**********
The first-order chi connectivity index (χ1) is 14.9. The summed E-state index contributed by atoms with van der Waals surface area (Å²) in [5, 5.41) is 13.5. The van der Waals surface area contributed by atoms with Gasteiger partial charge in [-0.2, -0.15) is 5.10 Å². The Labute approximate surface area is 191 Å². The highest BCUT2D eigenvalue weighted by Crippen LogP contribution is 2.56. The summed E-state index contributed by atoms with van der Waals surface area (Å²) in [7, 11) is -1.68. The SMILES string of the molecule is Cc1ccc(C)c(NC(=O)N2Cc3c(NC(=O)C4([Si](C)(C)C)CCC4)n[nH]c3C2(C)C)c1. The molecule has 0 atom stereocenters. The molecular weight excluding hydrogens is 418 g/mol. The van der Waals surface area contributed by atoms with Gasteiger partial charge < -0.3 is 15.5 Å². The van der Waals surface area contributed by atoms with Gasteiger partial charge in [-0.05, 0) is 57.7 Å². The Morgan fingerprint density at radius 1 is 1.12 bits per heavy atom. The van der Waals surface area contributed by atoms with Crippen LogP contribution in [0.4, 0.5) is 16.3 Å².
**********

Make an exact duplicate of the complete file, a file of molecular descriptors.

The first-order chi connectivity index (χ1) is 14.9. The summed E-state index contributed by atoms with van der Waals surface area (Å²) in [5, 5.41) is 13.5. The van der Waals surface area contributed by atoms with Gasteiger partial charge in [-0.2, -0.15) is 5.10 Å². The Labute approximate surface area is 191 Å². The highest BCUT2D eigenvalue weighted by Crippen LogP contribution is 2.56. The summed E-state index contributed by atoms with van der Waals surface area (Å²) in [7, 11) is -1.68. The SMILES string of the molecule is Cc1ccc(C)c(NC(=O)N2Cc3c(NC(=O)C4([Si](C)(C)C)CCC4)n[nH]c3C2(C)C)c1. The molecule has 0 atom stereocenters. The molecular weight excluding hydrogens is 418 g/mol. The van der Waals surface area contributed by atoms with Gasteiger partial charge < -0.3 is 15.5 Å². The van der Waals surface area contributed by atoms with Gasteiger partial charge in [-0.05, 0) is 57.7 Å². The Morgan fingerprint density at radius 1 is 1.12 bits per heavy atom. The van der Waals surface area contributed by atoms with Crippen LogP contribution in [0.4, 0.5) is 16.3 Å².